Jack Balkin: jackbalkin at yahoo.com
Bruce Ackerman bruce.ackerman at yale.edu
Ian Ayres ian.ayres at yale.edu
Corey Brettschneider corey_brettschneider at brown.edu
Mary Dudziak mary.l.dudziak at emory.edu
Joey Fishkin joey.fishkin at gmail.com
Heather Gerken heather.gerken at yale.edu
Abbe Gluck abbe.gluck at yale.edu
Mark Graber mgraber at law.umaryland.edu
Stephen Griffin sgriffin at tulane.edu
Jonathan Hafetz jonathan.hafetz at shu.edu
Jeremy Kessler jkessler at law.columbia.edu
Andrew Koppelman akoppelman at law.northwestern.edu
Marty Lederman msl46 at law.georgetown.edu
Sanford Levinson slevinson at law.utexas.edu
David Luban david.luban at gmail.com
Gerard Magliocca gmaglioc at iupui.edu
Jason Mazzone mazzonej at illinois.edu
Linda McClain lmcclain at bu.edu
John Mikhail mikhail at law.georgetown.edu
Frank Pasquale pasquale.frank at gmail.com
Nate Persily npersily at gmail.com
Michael Stokes Paulsen michaelstokespaulsen at gmail.com
Deborah Pearlstein dpearlst at yu.edu
Rick Pildes rick.pildes at nyu.edu
David Pozen dpozen at law.columbia.edu
Richard Primus raprimus at umich.edu
K. Sabeel Rahmansabeel.rahman at brooklaw.edu
Alice Ristroph alice.ristroph at shu.edu
Neil Siegel siegel at law.duke.edu
David Super david.super at law.georgetown.edu
Brian Tamanaha btamanaha at wulaw.wustl.edu
Nelson Tebbe nelson.tebbe at brooklaw.edu
Mark Tushnet mtushnet at law.harvard.edu
Adam Winkler winkler at ucla.edu
We Already Know Enough to Conclude that President Trump Should Be Impeached and Removed from Office
The impeachment inquiry concerning President Trump’s phone call to the new leader of Ukraine is ongoing, and troubling new facts emerge on an almost daily basis. In this brief post, I explain why the facts and the law are already sufficiently clear to warrant the President’s impeachment and removal from office.
Article II, Section 4, of the United States Constitution provides that “[t]he President, Vice President and all civil officers of the United States, shall be removed from Office on impeachment for, and Conviction of, Treason, Bribery, or other high Crimes and Misdemeanors.” There are reasonable scholarly debates about the meaning of “high Crimes and Misdemeanors,” but two legal propositions are clear.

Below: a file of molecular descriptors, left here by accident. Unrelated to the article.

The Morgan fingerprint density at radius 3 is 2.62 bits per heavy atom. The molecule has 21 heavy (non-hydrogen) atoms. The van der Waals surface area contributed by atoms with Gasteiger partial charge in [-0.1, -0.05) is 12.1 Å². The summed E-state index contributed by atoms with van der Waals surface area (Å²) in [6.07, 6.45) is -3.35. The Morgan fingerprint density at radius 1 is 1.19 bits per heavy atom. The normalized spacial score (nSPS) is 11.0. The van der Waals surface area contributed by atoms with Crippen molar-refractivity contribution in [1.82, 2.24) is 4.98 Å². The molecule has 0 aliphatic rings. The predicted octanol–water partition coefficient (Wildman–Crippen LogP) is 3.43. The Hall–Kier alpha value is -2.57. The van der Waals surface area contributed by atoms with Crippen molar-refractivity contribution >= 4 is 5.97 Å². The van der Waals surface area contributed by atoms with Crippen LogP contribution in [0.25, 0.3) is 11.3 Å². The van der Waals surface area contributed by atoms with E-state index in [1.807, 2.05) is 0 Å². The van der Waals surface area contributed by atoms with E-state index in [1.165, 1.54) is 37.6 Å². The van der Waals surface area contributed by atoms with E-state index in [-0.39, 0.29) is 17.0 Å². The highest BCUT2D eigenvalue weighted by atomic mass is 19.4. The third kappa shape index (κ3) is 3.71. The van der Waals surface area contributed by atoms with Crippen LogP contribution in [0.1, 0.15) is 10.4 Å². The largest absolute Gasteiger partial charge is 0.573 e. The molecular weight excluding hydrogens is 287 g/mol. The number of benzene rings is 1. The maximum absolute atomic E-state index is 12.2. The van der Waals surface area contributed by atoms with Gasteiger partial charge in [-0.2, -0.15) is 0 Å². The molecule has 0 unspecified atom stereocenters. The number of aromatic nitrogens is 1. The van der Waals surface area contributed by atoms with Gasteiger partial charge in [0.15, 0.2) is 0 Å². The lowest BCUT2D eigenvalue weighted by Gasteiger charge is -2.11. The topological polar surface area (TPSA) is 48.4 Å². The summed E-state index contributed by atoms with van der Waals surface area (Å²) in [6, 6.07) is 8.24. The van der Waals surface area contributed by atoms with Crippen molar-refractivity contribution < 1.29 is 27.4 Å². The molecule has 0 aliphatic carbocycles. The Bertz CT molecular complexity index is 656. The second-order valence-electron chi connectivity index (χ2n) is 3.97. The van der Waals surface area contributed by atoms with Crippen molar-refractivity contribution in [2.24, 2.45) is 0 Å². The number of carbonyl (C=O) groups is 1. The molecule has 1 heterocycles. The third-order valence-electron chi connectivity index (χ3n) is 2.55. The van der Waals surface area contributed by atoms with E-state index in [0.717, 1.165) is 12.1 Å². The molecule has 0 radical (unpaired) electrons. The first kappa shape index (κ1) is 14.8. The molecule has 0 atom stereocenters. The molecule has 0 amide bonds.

First, mere political or policy disagreement with the President’s agenda does not warrant impeachment by the House of Representatives and conviction (and so removal from office) by the Senate. Impeachment was intended to be a rare and extreme measure, not a routine tool of political contestation.
Were it otherwise, the text of the Constitution would not make structural sense.
The Constitution provides (in Article I, Section 7, Clause 2) that a two-thirds vote is required in the House to override a presidential veto of a bill, but the Constitution indicates (in Article I, Section 2, Clause 5) that a mere majority vote in the House is enough to impeach the President. For those different voting thresholds to make sense, impeachment (unlike a veto override) should be used only for serious political misconduct, characteristically involving harm to the American state. It would be terribly weird and indefensible to have a lower policy-disagreement threshold in the House to remove a President than to take the much less extreme step of overriding a veto. Therefore, the simple-majority threshold for impeachment is for something much more serious than policy disagreement. That structural analysis of the constitutional text is supported by historical sources from the period of the debates over the drafting and ratification of the Constitution.